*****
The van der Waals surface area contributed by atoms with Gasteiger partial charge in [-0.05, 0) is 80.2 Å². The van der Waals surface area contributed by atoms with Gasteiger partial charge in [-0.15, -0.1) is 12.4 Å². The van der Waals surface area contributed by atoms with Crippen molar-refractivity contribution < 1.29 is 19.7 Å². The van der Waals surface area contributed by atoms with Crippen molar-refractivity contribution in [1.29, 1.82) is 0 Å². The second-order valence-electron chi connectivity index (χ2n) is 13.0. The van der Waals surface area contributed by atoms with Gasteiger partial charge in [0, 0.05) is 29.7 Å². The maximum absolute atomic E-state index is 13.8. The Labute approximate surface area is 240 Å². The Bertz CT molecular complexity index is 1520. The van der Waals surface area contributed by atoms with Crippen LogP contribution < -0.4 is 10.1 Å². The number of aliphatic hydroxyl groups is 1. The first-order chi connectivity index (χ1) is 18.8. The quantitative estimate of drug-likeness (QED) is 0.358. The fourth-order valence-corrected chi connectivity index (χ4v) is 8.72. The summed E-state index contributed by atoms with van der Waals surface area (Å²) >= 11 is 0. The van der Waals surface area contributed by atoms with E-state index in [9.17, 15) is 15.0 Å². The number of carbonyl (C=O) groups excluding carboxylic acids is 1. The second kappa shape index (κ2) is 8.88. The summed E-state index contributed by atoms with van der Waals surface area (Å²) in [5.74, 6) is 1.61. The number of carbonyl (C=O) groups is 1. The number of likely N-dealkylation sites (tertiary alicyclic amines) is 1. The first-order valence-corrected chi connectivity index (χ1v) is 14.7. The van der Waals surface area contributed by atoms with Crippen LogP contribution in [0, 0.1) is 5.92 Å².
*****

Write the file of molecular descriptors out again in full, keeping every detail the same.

The van der Waals surface area contributed by atoms with Gasteiger partial charge in [-0.05, 0) is 80.2 Å². The van der Waals surface area contributed by atoms with Gasteiger partial charge in [-0.15, -0.1) is 12.4 Å². The van der Waals surface area contributed by atoms with Crippen molar-refractivity contribution < 1.29 is 19.7 Å². The van der Waals surface area contributed by atoms with Crippen molar-refractivity contribution in [1.29, 1.82) is 0 Å². The second-order valence-electron chi connectivity index (χ2n) is 13.0. The van der Waals surface area contributed by atoms with Gasteiger partial charge in [0, 0.05) is 29.7 Å². The maximum absolute atomic E-state index is 13.8. The Labute approximate surface area is 240 Å². The Bertz CT molecular complexity index is 1520. The van der Waals surface area contributed by atoms with Crippen LogP contribution < -0.4 is 10.1 Å². The number of aliphatic hydroxyl groups is 1. The first-order chi connectivity index (χ1) is 18.8. The quantitative estimate of drug-likeness (QED) is 0.358. The fourth-order valence-corrected chi connectivity index (χ4v) is 8.72. The summed E-state index contributed by atoms with van der Waals surface area (Å²) >= 11 is 0. The van der Waals surface area contributed by atoms with E-state index in [9.17, 15) is 15.0 Å². The number of carbonyl (C=O) groups excluding carboxylic acids is 1. The second kappa shape index (κ2) is 8.88. The summed E-state index contributed by atoms with van der Waals surface area (Å²) in [5.74, 6) is 1.61. The number of carbonyl (C=O) groups is 1. The number of likely N-dealkylation sites (tertiary alicyclic amines) is 1. The first-order valence-corrected chi connectivity index (χ1v) is 14.7. The van der Waals surface area contributed by atoms with Crippen LogP contribution in [0, 0.1) is 5.92 Å².